Typhoon and Climate Change in the Philippines

On Thursday, Dec. 16, the strongest storm of Earth in 2021, Super Typhoon Odette, made landfall in the central and southern islands of the Philippines. The onslaught of the typhoon severely affected millions of Filipinos in Mindanao, Visayas, and Southern Luzon. From Category 1 to 5 typhoon, Odette strengthened by 138 kmh in just 24 hours. About 100,000 people evacuated their homes before typhoon arrived, but it was difficult for communities to prepare for the arrival of the storm due to the rapid intensification of Typhoon Odette. This occurrence of rapid intensification of storms is becoming more common due to climate change.

The Philippines is one of the most affected countries by extreme weather events based on the Global Climate Risk Index. Evidently, the intensity of storms in the Philippines and the damages done has significantly increased in recent years, with Typhoon Odette as the deadliest typhoon this 2021 and the 5th costliest typhoon in the history of the Philippines.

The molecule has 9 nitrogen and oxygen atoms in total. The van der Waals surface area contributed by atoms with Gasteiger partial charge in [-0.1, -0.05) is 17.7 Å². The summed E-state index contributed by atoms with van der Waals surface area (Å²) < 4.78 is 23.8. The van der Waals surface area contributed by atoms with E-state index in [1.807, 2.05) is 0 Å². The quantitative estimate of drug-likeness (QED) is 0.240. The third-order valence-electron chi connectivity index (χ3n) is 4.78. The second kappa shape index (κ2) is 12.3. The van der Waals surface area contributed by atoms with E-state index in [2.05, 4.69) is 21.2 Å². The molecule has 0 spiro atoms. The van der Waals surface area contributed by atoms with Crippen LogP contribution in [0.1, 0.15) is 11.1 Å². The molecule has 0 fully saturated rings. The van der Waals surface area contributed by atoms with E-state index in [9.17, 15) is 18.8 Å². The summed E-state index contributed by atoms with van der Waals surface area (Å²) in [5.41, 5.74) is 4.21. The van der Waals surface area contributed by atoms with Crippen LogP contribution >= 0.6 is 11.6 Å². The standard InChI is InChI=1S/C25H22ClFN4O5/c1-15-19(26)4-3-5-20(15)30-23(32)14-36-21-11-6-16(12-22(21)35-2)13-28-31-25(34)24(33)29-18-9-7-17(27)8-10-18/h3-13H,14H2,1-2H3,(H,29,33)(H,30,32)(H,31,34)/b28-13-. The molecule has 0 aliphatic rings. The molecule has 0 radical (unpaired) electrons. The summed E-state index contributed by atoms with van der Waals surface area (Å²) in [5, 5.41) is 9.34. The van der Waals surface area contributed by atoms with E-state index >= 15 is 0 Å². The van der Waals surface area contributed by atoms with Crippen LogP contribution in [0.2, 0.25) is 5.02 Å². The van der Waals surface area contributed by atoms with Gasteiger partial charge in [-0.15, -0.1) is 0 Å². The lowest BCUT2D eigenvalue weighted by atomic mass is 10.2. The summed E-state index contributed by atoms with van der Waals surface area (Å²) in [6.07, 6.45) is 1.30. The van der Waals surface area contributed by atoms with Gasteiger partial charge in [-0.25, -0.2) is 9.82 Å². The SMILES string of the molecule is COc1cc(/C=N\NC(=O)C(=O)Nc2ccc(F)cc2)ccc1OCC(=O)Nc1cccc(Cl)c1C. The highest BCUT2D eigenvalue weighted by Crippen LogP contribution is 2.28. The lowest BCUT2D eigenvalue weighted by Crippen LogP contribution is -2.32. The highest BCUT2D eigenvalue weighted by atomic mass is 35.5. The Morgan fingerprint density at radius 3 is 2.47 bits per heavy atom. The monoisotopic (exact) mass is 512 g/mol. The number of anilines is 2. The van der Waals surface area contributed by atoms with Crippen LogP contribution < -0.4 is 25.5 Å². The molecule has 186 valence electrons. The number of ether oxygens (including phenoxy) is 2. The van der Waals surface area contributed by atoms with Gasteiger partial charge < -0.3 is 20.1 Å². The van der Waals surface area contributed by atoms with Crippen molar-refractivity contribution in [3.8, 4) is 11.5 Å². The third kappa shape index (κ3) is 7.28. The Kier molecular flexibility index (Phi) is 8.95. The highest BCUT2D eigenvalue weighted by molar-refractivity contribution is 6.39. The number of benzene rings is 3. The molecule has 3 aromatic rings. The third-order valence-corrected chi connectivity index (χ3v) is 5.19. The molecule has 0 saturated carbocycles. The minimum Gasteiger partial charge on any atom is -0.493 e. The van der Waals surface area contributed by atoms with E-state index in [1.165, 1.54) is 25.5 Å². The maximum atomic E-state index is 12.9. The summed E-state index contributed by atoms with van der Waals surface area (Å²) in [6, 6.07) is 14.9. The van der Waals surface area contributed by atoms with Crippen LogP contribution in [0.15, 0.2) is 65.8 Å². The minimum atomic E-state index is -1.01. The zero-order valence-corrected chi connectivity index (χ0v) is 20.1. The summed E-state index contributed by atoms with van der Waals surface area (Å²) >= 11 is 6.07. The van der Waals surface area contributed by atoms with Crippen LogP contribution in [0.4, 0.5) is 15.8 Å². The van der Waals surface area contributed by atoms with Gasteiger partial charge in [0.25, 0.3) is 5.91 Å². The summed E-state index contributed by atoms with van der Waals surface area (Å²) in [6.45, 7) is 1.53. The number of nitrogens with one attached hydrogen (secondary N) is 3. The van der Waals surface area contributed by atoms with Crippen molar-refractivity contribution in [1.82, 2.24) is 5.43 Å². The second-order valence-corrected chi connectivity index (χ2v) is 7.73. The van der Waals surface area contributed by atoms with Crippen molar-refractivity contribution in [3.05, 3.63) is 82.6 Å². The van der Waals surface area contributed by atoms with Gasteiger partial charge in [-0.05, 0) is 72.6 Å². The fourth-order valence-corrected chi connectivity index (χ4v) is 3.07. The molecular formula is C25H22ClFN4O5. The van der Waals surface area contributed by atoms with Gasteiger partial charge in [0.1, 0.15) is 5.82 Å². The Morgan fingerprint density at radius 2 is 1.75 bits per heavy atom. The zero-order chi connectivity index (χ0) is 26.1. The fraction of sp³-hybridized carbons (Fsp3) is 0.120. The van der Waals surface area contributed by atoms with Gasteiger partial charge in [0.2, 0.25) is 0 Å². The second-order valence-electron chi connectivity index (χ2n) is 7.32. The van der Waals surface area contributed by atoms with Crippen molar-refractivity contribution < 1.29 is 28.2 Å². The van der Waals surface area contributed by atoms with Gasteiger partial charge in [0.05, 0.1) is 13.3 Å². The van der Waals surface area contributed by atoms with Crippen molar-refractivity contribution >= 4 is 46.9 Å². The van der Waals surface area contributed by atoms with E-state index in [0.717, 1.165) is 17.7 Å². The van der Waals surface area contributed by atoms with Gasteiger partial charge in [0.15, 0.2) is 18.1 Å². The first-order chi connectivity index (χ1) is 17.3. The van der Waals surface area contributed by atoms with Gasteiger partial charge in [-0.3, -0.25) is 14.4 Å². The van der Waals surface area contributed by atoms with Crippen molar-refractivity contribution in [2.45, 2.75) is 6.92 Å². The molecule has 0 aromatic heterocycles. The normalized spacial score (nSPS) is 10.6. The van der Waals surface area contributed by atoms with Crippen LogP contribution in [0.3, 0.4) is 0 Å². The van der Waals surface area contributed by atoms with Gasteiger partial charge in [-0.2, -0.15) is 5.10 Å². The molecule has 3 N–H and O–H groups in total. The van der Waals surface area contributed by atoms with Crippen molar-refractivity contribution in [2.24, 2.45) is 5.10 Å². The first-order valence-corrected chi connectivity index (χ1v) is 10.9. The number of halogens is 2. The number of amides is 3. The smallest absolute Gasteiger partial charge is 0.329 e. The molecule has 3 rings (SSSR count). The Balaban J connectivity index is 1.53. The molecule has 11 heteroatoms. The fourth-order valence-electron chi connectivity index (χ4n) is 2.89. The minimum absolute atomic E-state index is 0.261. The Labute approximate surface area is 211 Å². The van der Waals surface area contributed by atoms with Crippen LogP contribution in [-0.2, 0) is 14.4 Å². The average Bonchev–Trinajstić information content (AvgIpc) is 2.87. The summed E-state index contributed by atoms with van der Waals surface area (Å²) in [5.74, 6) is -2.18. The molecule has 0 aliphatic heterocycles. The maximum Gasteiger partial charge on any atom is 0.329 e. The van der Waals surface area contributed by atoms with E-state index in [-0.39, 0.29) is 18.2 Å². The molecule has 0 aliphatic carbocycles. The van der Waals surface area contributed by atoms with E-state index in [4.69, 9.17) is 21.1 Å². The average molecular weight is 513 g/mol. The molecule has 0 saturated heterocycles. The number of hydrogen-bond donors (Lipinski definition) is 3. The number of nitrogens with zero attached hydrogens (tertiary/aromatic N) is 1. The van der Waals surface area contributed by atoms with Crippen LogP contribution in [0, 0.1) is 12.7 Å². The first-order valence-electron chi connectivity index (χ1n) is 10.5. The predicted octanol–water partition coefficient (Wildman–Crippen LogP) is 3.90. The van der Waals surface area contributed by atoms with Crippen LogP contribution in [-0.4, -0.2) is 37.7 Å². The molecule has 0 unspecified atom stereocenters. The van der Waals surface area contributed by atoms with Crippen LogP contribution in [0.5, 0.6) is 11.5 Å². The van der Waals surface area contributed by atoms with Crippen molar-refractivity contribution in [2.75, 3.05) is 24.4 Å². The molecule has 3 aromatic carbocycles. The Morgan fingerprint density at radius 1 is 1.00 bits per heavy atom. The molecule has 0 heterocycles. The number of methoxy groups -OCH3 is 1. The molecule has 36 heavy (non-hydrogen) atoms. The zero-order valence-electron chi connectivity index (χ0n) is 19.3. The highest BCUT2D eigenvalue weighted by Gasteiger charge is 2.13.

Source: CNN News

We see the risks of rapid global warming. Increasing sea temperatures and sea-level rising, which causes extreme weather conditions and deadlier typhoons. A study produced by Climate Central shows that coastal areas, where the majority of the Philippine Population lives, are set to be submerged by 2050. With destructive wind speeds and storm surges that flood coastal areas, The Philippines is set for a recipe for disaster.

Let us become part of the bigger picture, climate change as an issue we should not see in silos. We are all interconnected and vulnerable to the effects of Climate Change, in our nation, communities, health and well-being, and economy. Now is the time to take Climate change seriously, let us work together to mitigate and adapt to Climate Change.

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